This article is written together with Cristian Rosu, a Romanian media expert who works for Kirchhoff Consult Romania, a corporation for Public Relations and Communications. Cristian has a BA in Philosophy from the University of Bucharest. More articles and social media analyses by Cristian can be found on his blog.
The unexpected Mr. Trump
While there are significant difference between the political systems of Europe and the US, some similarities and political symptoms do cross the Atlantic westward, where US voters may react in some form of contamination. Trump’s victory in the November 8th elections seems to have taken the European chancelleries by surprise, but perhaps it shouldn’t have.
The political trends in several European countries were already pointing towards the disruption of the establishment. In 2015, the Greeks elected Alexis Tsipras as their prime minister: a charismatic but off-main-stream leader, with strong leftist views who took little time to begin a disruptive set of actions. In Hungary, the prime minister Viktor Orban is one of the Eastern Europe’s leaders with the most vocal Eurosceptic views, also expressing pro-Russian views in spite of Hungary’s NATO membership. In Central Europe, Poland’s political leaders express the same level of Euroscepticism as Hungary, and perhaps stronger. Under the presidency of Andrzej Duda, Poland is pushing back against the idea that EU decisions made in Brussels should be automatically accepted in Warsaw. In particular, Poland, just as Hungary, unilaterally refuses to accept the refugee quotas imposed by the EU.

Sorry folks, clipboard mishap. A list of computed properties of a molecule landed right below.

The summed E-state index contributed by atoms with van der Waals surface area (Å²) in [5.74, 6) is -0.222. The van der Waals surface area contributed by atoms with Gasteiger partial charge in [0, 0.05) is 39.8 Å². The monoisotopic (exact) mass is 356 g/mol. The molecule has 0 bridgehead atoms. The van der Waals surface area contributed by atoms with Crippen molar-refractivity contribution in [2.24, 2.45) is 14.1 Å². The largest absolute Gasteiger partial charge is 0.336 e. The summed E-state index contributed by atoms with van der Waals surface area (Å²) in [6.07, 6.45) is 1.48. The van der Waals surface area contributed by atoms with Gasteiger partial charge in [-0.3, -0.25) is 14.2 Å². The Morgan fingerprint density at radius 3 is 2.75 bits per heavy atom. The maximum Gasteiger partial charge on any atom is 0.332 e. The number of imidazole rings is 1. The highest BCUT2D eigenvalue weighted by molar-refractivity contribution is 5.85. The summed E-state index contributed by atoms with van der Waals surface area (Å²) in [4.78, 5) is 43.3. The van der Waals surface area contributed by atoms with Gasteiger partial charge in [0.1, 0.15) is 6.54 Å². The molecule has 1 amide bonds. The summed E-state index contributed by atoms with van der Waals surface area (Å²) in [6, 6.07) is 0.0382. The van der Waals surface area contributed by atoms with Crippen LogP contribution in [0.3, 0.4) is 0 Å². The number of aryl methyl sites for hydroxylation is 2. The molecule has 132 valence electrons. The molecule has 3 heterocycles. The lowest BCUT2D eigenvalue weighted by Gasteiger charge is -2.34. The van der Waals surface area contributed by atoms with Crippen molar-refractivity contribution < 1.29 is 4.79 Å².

Two major events in 2016 should have provided a stronger warning that the disruptive current against established order and against existing political structures has widened and gained strength. On June 23 2016, the voters in the UK decided 52% to 48% in favor of leaving the European Union, an outcome known as the Brexit. The voter turnout was 71.8% with more than 30 million people voting. This decision leaves the US without an important ally within the EU structure. The second event is murkier, both in terms of the known details as well as the implications: on 15th of July 2016, a coup d’état was attempted in Turkey against state institutions, including, but not limited to the government and President Recep Tayyip Erdoğan. The coup failed and it was followed by vigorous purging of the military by Erdogan, as well as other significant outcomes: the coup has shaken the structure of the NATO alliance of which Turkey is a crucial member, and it has distanced Ankara from Washington with an apparent realignment towards Moscow, at least to some extent, as Erdogan and Putin are currently displaying a warm relationship.